The duration of this daylight stream extends over the period of May 4-27. The probable date of maximum activity falls on May 12 (λ=51 deg), at which time the radiant is at RA=13 deg, DECL=+22 deg. The maximum hourly rate is near 8, while the radiant diameter is about 3 deg.
This daylight stream seems to have first been detected by observers at Jodrell Bank (England), as J. A. Clegg, V. A. Hughes and Professor Alfred Charles Bernard Lovell listed a radiant of RA=7 deg, DECL=+20 deg that was detected on May 4, 1947. Although the radar was operated during May 1 to 30, no additional activity from this stream was noted.
The Jodrell Bank equipment again detected this stream on May 12, 1955 (Solar Longitude=50.8 deg). T. W. Davidson found 33 meteors which indicated a radiant of RA=12 deg, DECL=+24 deg and a radiant diameter of 3 deg. The hourly rate was given as 8. The radiant was called the “Upsilon Piscids,” and Davidson noted it was near a radiant detected at Jodrell Bank in 1951.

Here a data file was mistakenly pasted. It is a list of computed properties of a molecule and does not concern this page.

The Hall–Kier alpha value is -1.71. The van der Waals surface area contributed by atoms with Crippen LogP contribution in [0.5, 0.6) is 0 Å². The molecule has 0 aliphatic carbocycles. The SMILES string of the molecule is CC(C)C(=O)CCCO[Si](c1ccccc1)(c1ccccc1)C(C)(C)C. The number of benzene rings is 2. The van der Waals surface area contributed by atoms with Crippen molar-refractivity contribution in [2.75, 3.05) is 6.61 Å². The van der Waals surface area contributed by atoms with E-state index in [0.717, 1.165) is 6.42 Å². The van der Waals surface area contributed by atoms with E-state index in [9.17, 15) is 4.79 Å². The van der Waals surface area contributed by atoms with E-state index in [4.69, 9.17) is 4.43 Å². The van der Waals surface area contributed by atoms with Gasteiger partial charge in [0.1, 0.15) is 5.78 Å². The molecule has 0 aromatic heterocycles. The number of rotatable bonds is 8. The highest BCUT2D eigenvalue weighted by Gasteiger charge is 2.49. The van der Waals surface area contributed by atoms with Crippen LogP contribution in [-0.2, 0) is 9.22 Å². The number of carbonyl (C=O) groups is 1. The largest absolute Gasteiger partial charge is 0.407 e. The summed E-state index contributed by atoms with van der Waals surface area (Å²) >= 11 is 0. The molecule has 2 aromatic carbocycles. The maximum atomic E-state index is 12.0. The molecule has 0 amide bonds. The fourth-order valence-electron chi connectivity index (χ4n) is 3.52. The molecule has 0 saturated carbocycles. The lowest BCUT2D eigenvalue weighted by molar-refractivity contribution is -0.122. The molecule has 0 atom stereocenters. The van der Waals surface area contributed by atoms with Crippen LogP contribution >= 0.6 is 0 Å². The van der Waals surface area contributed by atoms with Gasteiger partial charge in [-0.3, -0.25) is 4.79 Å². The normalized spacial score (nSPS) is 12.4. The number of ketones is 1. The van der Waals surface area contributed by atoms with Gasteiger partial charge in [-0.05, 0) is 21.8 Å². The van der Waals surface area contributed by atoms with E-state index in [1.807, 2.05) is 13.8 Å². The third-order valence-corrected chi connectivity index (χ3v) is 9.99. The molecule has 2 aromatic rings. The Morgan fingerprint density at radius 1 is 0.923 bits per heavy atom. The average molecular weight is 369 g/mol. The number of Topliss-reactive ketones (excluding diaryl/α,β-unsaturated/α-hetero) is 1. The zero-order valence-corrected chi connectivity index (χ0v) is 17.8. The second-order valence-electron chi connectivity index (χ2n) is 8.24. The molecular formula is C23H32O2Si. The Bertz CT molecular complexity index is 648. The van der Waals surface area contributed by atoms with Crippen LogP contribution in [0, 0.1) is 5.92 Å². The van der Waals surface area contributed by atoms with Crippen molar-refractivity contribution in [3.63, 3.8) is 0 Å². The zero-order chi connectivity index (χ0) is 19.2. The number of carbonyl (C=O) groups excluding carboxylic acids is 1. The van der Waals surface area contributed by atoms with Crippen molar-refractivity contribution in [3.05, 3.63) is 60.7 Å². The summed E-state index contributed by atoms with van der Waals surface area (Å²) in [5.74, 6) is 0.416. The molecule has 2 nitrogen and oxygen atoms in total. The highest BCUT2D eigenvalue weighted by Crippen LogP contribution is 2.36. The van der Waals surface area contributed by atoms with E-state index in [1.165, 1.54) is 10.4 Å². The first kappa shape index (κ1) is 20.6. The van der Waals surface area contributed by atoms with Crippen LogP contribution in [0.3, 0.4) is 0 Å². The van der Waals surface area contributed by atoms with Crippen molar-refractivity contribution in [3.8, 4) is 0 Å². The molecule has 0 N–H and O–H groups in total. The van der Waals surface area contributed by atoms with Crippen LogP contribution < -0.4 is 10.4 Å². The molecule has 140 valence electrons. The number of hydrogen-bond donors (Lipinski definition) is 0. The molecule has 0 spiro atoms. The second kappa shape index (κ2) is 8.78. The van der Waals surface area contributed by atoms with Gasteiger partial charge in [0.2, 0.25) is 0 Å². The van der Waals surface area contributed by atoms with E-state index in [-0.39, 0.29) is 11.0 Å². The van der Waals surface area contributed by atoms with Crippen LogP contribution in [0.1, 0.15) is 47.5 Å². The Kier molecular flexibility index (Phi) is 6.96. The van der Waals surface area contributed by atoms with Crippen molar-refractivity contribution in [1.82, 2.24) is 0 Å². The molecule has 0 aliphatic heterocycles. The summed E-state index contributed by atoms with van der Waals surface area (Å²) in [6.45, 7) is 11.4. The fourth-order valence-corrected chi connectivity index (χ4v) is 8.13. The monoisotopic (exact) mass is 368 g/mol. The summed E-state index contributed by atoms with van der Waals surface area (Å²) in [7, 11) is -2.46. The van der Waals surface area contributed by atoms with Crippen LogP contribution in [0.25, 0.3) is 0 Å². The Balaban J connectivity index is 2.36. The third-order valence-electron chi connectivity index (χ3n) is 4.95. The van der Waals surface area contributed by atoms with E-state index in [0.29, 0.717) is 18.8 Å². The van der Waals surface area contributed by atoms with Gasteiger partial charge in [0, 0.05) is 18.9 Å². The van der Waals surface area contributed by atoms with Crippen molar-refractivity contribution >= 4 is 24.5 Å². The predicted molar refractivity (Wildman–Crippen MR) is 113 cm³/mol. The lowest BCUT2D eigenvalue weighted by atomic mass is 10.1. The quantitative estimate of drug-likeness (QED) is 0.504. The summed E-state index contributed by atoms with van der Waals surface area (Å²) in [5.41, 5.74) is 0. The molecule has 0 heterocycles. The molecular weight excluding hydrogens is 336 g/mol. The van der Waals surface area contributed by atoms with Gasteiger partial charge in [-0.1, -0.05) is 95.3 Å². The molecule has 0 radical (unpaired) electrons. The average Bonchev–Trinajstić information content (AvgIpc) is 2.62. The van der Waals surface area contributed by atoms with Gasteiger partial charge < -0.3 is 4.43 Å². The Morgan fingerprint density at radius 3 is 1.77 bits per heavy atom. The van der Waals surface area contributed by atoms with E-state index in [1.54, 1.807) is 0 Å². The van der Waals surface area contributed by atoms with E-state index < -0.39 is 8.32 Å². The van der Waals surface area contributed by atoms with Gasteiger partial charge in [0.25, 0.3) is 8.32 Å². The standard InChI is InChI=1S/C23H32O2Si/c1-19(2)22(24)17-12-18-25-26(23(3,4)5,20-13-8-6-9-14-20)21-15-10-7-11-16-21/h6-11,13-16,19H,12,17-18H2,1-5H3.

The next radar survey to detect this stream was conducted by B. L. Kashcheyev and V. N. Lebedinets (Kharkov Polytechnical Institute, USSR) in 1960. During the period of May 4-27, 17 meteors were observed. The date of the nodal passage was given as May 12 (λ=52 deg), at which time the radiant was at RA=17 deg, DECL=+19 deg.
The last radio meteor survey to detect the May Piscids was the 1968-1969 session of the Radio Meteor Project. Zdenek Sekanina noted that activity was detected during May 7-9, from an average radiant of RA=11.9 deg, DECL=+19.0 deg. The date of the nodal passage was given as May 8.4 (λ=47.3 deg). The equipment was shut down during May 10-18, so that any extension in the duration of the shower would have been missed.